As there was no contract to fall back on, Motel Plitvice disputed HAC's request that it remain indebted for the use of the land only from 2001 to 2009, in the amount of 12 million kuna. Over time, the motel's debt to HAC, according to the calculation of state highways, increased to a massive 78.1 million kuna. Ultimately, HAC won the dispute in the Commercial and High Commercial Courts, and Motel Plitvice failed even with an appeal in the Supreme Court.

HAC recently revealed that converting the receivables they have from Motel Plitvice into ownership of the motel is not an option they have on the table because, as they point out, the Roads Act doesn't allow them to proceed with such a model.

''The position of HAC on the pre-bankruptcy of Motel Plitvice depends on the final settlement proposal and the measures that will eventually be proposed by the revised restructuring plan,'' they stated quite simply from HAC.

For more, follow our business section.

Tuesday, 31 August 2021

HAC Wins Global Road Safety Award, Announces New Projects

ZAGREB, 31 Aug, 2021 - The Hrvatske Autoceste (HAC) motorway operator has won the International Road Federation (IRF) global "Find a Way" road safety award, HAC said on Tuesday, noting that the award was a great international recognition.

The IRF award was instituted as part of the United Nations Decade of Action for Road Safety by IRF Chairman Abdullah Al-Mogbel in recognition of the value of political leadership in driving road traffic injury reduction strategies.

The award is presented every year to public companies in recognition of their dedication to road safety, HAC explained.

IRF executive director C. Patrick Sankey said that road operators have a central role in enabling interaction for participants in road traffic in a safe and positive way through measures that reduce the risk of road accidents.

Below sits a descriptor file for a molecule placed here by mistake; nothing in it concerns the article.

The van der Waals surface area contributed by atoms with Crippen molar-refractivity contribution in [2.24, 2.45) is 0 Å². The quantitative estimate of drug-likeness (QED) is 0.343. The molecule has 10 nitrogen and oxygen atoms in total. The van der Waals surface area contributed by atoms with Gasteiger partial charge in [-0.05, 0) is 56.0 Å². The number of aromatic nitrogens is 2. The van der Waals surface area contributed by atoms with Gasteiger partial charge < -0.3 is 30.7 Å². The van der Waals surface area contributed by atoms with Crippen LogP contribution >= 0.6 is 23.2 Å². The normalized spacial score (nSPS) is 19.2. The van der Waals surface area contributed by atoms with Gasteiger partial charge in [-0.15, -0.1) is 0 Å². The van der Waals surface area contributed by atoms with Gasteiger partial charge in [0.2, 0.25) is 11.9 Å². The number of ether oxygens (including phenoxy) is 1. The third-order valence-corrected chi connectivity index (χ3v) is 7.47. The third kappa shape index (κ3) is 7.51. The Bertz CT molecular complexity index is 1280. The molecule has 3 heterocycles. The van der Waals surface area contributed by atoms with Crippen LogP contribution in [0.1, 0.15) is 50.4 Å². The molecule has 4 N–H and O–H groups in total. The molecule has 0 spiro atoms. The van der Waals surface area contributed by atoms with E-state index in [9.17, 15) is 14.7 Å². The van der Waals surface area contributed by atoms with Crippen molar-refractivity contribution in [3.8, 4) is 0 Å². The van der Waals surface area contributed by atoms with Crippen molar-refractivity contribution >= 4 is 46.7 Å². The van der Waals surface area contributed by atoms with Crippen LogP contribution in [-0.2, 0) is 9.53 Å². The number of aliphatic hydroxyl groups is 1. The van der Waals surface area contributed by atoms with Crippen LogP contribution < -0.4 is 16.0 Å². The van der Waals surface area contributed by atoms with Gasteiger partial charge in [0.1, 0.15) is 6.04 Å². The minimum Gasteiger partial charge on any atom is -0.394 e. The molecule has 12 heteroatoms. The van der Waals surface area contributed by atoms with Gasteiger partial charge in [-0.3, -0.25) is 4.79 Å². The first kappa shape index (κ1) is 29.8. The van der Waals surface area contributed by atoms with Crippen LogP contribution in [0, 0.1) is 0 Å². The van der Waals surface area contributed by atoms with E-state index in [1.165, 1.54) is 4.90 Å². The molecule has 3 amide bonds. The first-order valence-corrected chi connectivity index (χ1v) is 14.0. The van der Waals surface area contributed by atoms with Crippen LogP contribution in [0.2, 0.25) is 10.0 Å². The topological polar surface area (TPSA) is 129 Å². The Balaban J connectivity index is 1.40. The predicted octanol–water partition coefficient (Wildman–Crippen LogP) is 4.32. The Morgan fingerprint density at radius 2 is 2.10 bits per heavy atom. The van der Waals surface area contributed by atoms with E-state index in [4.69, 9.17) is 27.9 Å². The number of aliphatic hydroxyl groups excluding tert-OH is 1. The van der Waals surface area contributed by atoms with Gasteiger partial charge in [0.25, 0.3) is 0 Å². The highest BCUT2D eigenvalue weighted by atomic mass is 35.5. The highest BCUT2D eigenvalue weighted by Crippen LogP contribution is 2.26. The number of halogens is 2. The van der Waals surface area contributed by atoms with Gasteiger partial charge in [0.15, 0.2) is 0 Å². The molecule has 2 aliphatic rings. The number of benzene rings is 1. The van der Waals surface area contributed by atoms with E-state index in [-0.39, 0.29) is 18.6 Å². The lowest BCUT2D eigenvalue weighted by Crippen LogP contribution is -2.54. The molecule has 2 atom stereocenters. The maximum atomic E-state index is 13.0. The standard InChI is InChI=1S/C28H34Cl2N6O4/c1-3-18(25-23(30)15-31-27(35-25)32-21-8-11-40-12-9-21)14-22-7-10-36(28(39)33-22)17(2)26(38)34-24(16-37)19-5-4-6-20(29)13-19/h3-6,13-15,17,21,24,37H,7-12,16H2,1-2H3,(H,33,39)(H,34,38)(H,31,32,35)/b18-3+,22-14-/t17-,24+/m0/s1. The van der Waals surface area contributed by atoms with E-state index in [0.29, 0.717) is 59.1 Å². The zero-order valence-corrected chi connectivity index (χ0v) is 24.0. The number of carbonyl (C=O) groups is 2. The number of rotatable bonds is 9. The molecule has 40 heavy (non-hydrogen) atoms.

HAC Management Board Chair Boris Huzjan said that HAC was greatly honoured that IRF had recognised its work and that the award acknowledged the efficiency of Croatia's policy and strategy in traffic management on state-owned highways.

HAC notes that it manages most of the highway network in Croatia and that it plans to further improve road safety through two major projects.

One is designed to replace the existing variable-message signs with new generation equipment to improve traffic flow and information for participants in traffic. The project will start in 2022 and should be completed by the end of 2024.

The second project is designed to improve highway fencing to reduce the consequences of road accidents. This project is set to start in 2022 and should be completed by the end of 2025.

For more about Croatia, CLICK HERE.

Tuesday, 24 August 2021

Croatian Road Toll Fees High Over Weekend, Close to Same Weekend of 2019

August the 14th, 2021 - Croatian road toll fees are experiencing excellent numbers so far this summer, with this past weekend being far beyond anyone's expectations from just a few months ago. Numbers like those we saw and took entirely for granted back in pre-pandemic record year of 2019 which seemed unattainable this time last year are becoming more and more of a reality.

As Poslovni Dnevnik/Marija Brnic writes, Croatian Motorways is feeling the results of a truly excellent Croatian good tourist season so far in their business, which also recorded excellent results last weekend. From the 20th to the 22nd of August, 856.5 thousand vehicles passed at their toll booths and a massive 47.1 million kuna without VAT was collected in Croatian road toll fees.

When compared to the same weekend last year, when the turnover of 591.6 thousand vehicles and revenue of 31.5 million kuna in Croatian road toll fees was recorded, this figure marks a promising increase of 45 and 50 percent, respectively, and according to official HAC data, compared to the same weekend in In the pre-pandemic year of 2019, in which record results were also achieved, the number of vehicles this weekend was higher, but revenues were still slightly lower.

That weekend, two years ago, HAC recorded a turnover of 837.6 thousand cars and other vehicles, which means that last weekend the traffic was higher by 2 percent, and the state highways had a traffic of almost 19 thousand more vehicles.

However, Croatian road toll fees collected back then stood at about one percent higher, and on the same weekend in August in the pre-pandemic year of 2019, revenues amounted to 47.7 million kuna without VAT included.

The fact that with a larger number of vehicles there was no equal increase in revenue from freight, and it is slightly weaker, is partly a result of the fact that before the tourist season, as a government measure to attract tourists to come to Croatia, the so-called winter tariff, which is somewhat cheaper, remained in place for longer.

For more, follow our travel section.